Global Freedom of Expression

In Re Orphans From Syria

Closed Mixed Outcome

Key Details

  • Mode of Expression
    Press / Newspapers
  • Date of Decision
    November 22, 2019
  • Outcome
    Motion Granted, Administrative Measures/ Administrative Sanctions that restrict FoE
  • Case Number
    [2019] EWHC 3202 (Fam)
  • Region & Country
    United Kingdom, Europe and Central Asia
  • Judicial Body
    First Instance Court
  • Type of Law
    Civil Law, International/Regional Human Rights Law
  • Themes
    Access to Public Information, Privacy, Data Protection and Retention
  • Tags

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Case Analysis

Case Summary and Outcome

 The Family Division of the High Court of Justice ruled that the right to privacy of repatriated British children orphaned in war torn Syria outweighed the freedom of the media to name the children as guaranteed under articles 8 and 10 of the European Convention on Human Rights respectively. In October 2019, a British Court ordered the return of the children and reporting restrictions to protect the identity of the traumatized children. Despite the restriction, a journalist went to the homes of a number of the children’s relatives. In response, the Court issued a revised order reiterating that any misuse of confidential information would result in contempt of court. The Court stressed that the restrictions on freedom of expression were necessary due to the vulnerability of the children and the need to protect their privacy and family life.


In or about 2015 a British family left the UK for Syria.  Between the time of their arrival and October 2019, the children were orphaned. UK based relatives of the children wrote to the Foreign and Commonwealth Office as well as charities operating in Syria to raise the case of the children. On 21st October 2019, an Application was made by one of the children’s relatives for the return of the children to their jurisdiction. On the application for safe return of the children by their relatives, the Court made an order for their return in cooperation with the Foreign and Commonwealth Office.
The order was disclosed to the local authority along with a reporting restrictions order to protect the identity of the children. The schedule in the reporting restrictions order sets out all the confidential information.
However, the following day a journalist using the details set out in the schedule to the reporting restrictions order visited the homes of several family members in breach of the reporting restrictions order.
On 24th October, a revised reporting restrictions order was issued. It raised the penalties for misuse and established that any release of confidential information would result in charges of contempt of court.
On 29th October, the children returned to the UK and were placed in the safe custody of their family.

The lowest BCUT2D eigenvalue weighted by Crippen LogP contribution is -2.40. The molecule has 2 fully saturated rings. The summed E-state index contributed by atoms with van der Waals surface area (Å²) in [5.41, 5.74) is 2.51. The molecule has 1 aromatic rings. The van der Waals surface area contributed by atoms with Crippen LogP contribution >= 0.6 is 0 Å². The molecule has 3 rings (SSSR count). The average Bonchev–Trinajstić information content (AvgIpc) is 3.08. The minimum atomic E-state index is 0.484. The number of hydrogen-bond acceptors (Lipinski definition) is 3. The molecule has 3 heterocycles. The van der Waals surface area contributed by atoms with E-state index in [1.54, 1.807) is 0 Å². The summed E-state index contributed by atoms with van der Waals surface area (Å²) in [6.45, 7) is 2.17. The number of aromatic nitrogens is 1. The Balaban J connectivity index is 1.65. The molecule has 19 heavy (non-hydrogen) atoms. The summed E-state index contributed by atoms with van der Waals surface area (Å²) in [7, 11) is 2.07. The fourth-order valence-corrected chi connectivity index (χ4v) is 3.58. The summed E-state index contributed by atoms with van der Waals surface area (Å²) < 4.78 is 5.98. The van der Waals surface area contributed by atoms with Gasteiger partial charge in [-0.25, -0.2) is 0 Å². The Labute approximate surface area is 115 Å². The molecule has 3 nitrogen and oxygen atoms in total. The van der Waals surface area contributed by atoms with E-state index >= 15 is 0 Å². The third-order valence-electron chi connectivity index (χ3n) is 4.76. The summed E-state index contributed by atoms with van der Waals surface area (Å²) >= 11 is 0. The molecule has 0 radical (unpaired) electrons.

Decision Overview

The Honourable Mr. Justice Keehan delivered the opinion of the High Court of Justice, Family Division in public. A written summary of the opinion, which protected the identities of the children and their relatives, was also published.

The Court held that in light of the emotional and psychological trauma the children experienced, their article 8 right to privacy “significantly outweighed” the media’s article 10 right to freedom of press.

In the opinion, the Court documented the great lengths which were taken to ensure the safe return of the children. The Court, upon application by the childrens’ relatives, made the children wards of the state in order to have them repatriated with the assistance of the Foreign and Commonwealth Office. In order to protect the identities of the vulnerable children, the Court also issued a reporting restrictions order, which was subsequently violated by a reporter.

In response, the Judge issued a revised reporting restrictions order establishing that any violations of that order would constitute a contempt of court.

Decision Direction

Quick Info

Decision Direction indicates whether the decision expands or contracts expression based on an analysis of the case.

Mixed Outcome

The opinion contracts expression insofar as it upheld the right of children to privacy and family life over the right of journalistic freedom of the press and expression. The Judge balanced the competing interests and due to the complexity and sensitivity of the present case, he felt that balance had to favor the childrens’ right to privacy in order for them to recover from their traumatic experiences. The Judge also raised the penalty and added additional protections for the well being of the children by establishing that any violation of the reporting restrictions order, especially by journalists, would result in contempt of court.

Global Perspective

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Global Perspective demonstrates how the court’s decision was influenced by standards from one or many regions.

Table of Authorities

Related International and/or regional laws

Case Significance

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Case significance refers to how influential the case is and how its significance changes over time.

The decision establishes a binding or persuasive precedent within its jurisdiction.

Official Case Documents

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